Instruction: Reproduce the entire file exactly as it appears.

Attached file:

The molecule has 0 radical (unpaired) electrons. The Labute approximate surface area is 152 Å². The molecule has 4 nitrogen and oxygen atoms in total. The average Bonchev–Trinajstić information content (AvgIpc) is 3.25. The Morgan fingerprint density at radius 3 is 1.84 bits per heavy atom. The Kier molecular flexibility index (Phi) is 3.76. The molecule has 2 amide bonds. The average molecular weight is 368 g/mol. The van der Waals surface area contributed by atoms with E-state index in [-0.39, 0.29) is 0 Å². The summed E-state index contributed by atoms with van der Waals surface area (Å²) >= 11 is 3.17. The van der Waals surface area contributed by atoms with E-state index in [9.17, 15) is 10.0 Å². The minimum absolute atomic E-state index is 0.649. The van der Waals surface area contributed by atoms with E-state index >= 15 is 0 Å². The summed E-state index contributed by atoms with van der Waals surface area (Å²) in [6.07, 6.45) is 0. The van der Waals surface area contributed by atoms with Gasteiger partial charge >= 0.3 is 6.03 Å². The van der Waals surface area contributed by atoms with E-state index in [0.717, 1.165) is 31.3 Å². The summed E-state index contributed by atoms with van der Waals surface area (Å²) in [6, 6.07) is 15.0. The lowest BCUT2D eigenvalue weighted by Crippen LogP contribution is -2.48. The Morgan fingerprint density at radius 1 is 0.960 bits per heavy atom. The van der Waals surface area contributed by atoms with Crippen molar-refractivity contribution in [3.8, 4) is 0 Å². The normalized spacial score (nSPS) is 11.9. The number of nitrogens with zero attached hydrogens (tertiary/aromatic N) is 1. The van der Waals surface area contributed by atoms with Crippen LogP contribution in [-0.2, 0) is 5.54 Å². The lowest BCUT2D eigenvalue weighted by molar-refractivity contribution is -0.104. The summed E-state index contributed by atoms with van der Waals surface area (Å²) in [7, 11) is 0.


The molecule has 0 radical (unpaired) electrons. The Labute approximate surface area is 152 Å². The molecule has 4 nitrogen and oxygen atoms in total. The average Bonchev–Trinajstić information content (AvgIpc) is 3.25. The Morgan fingerprint density at radius 3 is 1.84 bits per heavy atom. The Kier molecular flexibility index (Phi) is 3.76. The molecule has 2 amide bonds. The average molecular weight is 368 g/mol. The van der Waals surface area contributed by atoms with E-state index in [-0.39, 0.29) is 0 Å². The summed E-state index contributed by atoms with van der Waals surface area (Å²) >= 11 is 3.17. The van der Waals surface area contributed by atoms with E-state index in [9.17, 15) is 10.0 Å². The minimum absolute atomic E-state index is 0.649. The van der Waals surface area contributed by atoms with E-state index >= 15 is 0 Å². The summed E-state index contributed by atoms with van der Waals surface area (Å²) in [6.07, 6.45) is 0. The van der Waals surface area contributed by atoms with Gasteiger partial charge >= 0.3 is 6.03 Å². The van der Waals surface area contributed by atoms with E-state index in [0.717, 1.165) is 31.3 Å². The summed E-state index contributed by atoms with van der Waals surface area (Å²) in [6, 6.07) is 15.0. The lowest BCUT2D eigenvalue weighted by Crippen LogP contribution is -2.48. The Morgan fingerprint density at radius 1 is 0.960 bits per heavy atom. The van der Waals surface area contributed by atoms with Crippen molar-refractivity contribution in [3.8, 4) is 0 Å². The normalized spacial score (nSPS) is 11.9. The number of nitrogens with zero attached hydrogens (tertiary/aromatic N) is 1. The van der Waals surface area contributed by atoms with Crippen LogP contribution in [-0.2, 0) is 5.54 Å². The lowest BCUT2D eigenvalue weighted by molar-refractivity contribution is -0.104. The summed E-state index contributed by atoms with van der Waals surface area (Å²) in [7, 11) is 0.